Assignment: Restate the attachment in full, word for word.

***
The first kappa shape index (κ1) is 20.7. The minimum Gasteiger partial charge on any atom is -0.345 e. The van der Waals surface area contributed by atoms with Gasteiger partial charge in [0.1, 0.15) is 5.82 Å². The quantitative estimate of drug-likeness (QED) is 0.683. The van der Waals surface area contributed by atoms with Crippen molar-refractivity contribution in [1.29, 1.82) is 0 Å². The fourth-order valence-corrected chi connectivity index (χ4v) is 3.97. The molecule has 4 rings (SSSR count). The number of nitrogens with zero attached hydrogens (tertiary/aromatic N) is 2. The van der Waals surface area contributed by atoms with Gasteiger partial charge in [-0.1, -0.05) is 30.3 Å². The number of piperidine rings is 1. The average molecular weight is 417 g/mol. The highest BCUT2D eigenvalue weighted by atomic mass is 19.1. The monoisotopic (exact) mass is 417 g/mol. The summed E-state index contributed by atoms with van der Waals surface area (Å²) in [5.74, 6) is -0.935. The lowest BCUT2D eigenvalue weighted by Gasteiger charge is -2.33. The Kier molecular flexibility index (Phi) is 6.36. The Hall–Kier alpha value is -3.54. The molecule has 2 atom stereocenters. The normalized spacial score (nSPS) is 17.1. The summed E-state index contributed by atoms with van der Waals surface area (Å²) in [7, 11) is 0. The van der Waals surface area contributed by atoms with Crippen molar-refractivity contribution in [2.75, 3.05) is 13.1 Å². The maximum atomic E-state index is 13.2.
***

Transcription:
The first kappa shape index (κ1) is 20.7. The minimum Gasteiger partial charge on any atom is -0.345 e. The van der Waals surface area contributed by atoms with Gasteiger partial charge in [0.1, 0.15) is 5.82 Å². The quantitative estimate of drug-likeness (QED) is 0.683. The van der Waals surface area contributed by atoms with Crippen molar-refractivity contribution in [1.29, 1.82) is 0 Å². The fourth-order valence-corrected chi connectivity index (χ4v) is 3.97. The molecule has 4 rings (SSSR count). The number of nitrogens with zero attached hydrogens (tertiary/aromatic N) is 2. The van der Waals surface area contributed by atoms with Gasteiger partial charge in [-0.1, -0.05) is 30.3 Å². The number of piperidine rings is 1. The average molecular weight is 417 g/mol. The highest BCUT2D eigenvalue weighted by atomic mass is 19.1. The monoisotopic (exact) mass is 417 g/mol. The summed E-state index contributed by atoms with van der Waals surface area (Å²) in [5.74, 6) is -0.935. The lowest BCUT2D eigenvalue weighted by Gasteiger charge is -2.33. The Kier molecular flexibility index (Phi) is 6.36. The Hall–Kier alpha value is -3.54. The molecule has 2 atom stereocenters. The normalized spacial score (nSPS) is 17.1. The summed E-state index contributed by atoms with van der Waals surface area (Å²) in [7, 11) is 0. The van der Waals surface area contributed by atoms with Crippen molar-refractivity contribution in [2.75, 3.05) is 13.1 Å². The maximum atomic E-state index is 13.2.